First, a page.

Patents, Trademarks, and Copyrights- Oh My!

By Jennifer Williams

Reviewed By Cynthia Amis

For the most part, technology and I do not see eye to eye. Try as I may, we never seem to understand one another and therefore when a problem strikes I feel lost and confused. So when I found out that I would be attending CE week in New York City, which is a relatively large technology showcase, I wondered how it was that I would survive. I started to wonder how it was that this would merge with my everyday life, which includes law books, papers, and legalese. Then it dawned on me that all of these innovations- whether it be software or a tangible product, must be legally protected in one way or another. What I set out to find out was what sort of legal protection seemed to be most common in this technology filled world.

What I found was quite interesting, which was that many of these products have multiple forms of protection. Most products seemed to have at least one patent and a trademark of the name. Understanding the difference in these types of protection was important in helping me understand why a company would choose one form over another.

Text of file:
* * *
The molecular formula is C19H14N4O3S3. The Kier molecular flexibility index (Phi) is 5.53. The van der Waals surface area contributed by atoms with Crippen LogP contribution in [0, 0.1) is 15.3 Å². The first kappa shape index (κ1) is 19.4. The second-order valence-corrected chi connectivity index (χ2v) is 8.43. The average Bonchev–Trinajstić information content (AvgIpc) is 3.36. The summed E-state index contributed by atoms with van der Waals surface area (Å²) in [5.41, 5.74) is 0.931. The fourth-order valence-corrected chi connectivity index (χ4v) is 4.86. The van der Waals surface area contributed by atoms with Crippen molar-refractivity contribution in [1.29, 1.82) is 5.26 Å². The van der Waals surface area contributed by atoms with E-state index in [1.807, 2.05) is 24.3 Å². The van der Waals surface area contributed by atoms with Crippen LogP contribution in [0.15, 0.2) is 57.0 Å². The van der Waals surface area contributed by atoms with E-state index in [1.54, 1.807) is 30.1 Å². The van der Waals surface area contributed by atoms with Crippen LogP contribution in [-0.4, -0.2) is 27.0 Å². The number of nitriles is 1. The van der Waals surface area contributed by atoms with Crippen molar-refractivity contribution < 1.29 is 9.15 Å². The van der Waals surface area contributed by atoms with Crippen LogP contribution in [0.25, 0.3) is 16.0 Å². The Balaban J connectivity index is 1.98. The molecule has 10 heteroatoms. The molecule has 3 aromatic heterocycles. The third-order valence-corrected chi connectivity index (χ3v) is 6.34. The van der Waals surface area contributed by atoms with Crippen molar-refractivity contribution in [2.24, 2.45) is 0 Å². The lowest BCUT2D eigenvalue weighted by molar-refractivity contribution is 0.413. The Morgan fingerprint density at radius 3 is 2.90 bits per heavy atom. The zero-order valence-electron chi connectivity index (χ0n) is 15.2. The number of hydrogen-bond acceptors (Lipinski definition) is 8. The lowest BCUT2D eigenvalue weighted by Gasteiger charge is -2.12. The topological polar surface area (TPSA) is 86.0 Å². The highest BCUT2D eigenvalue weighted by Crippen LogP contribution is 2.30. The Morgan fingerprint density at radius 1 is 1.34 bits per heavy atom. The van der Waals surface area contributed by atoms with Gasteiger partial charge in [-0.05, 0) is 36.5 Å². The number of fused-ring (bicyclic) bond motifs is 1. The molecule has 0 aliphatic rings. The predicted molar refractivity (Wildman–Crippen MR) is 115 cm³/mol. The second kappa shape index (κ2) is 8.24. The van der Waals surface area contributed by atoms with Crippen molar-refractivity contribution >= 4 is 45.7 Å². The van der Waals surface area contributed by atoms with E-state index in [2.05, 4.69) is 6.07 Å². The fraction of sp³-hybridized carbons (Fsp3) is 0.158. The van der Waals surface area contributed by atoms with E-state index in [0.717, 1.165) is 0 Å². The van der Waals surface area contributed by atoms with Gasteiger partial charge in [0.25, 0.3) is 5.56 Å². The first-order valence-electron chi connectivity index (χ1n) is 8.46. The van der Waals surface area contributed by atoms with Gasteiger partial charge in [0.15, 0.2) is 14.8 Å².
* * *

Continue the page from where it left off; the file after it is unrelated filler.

The Trademark:

A trademark is a word, name, symbol or device.  Trademark rights are used to prevent others from using a confusingly similar mark and protect things such as brand names, logos, titles, slogans, and a short phrase. Trademarks do not prevent others from making or from selling the same goods or services under a different mark.

The Patent:

A patent protects new innovation and is a grant of a property right to the inventor. Patents prevent competitors from making, selling, or using anything that may include the innovation that has been patented. Items such as pharmaceuticals, gadgets, and software are protected under a patent.   Patents provide exclusivity to the use and/or sale of an innovation.

The Copyright:

A copyright is a form of protection provided to the authors of works that are original. A copyright will protect both published and unpublished works such as literary, musical, and artistic works. A copyright owner is granted the exclusive right to reproduce, distribute, perform, or display the copyrighted work publicly.

With that all clear it was now time to determine who was using what to protect their innovation. Enter the LOKSAK, with its simple yet revolutionary product called the aLOKSAK. The aLOKSAK is a resealable, element proof bag that looks much like the ordinary Ziplock bag. The difference is that these are puncture proof, weather proof, and 100 percent waterproof. At least this is my hope, because the use for these bags, which come in many sizes,is to protect gadgets such as an iPhone or iPad.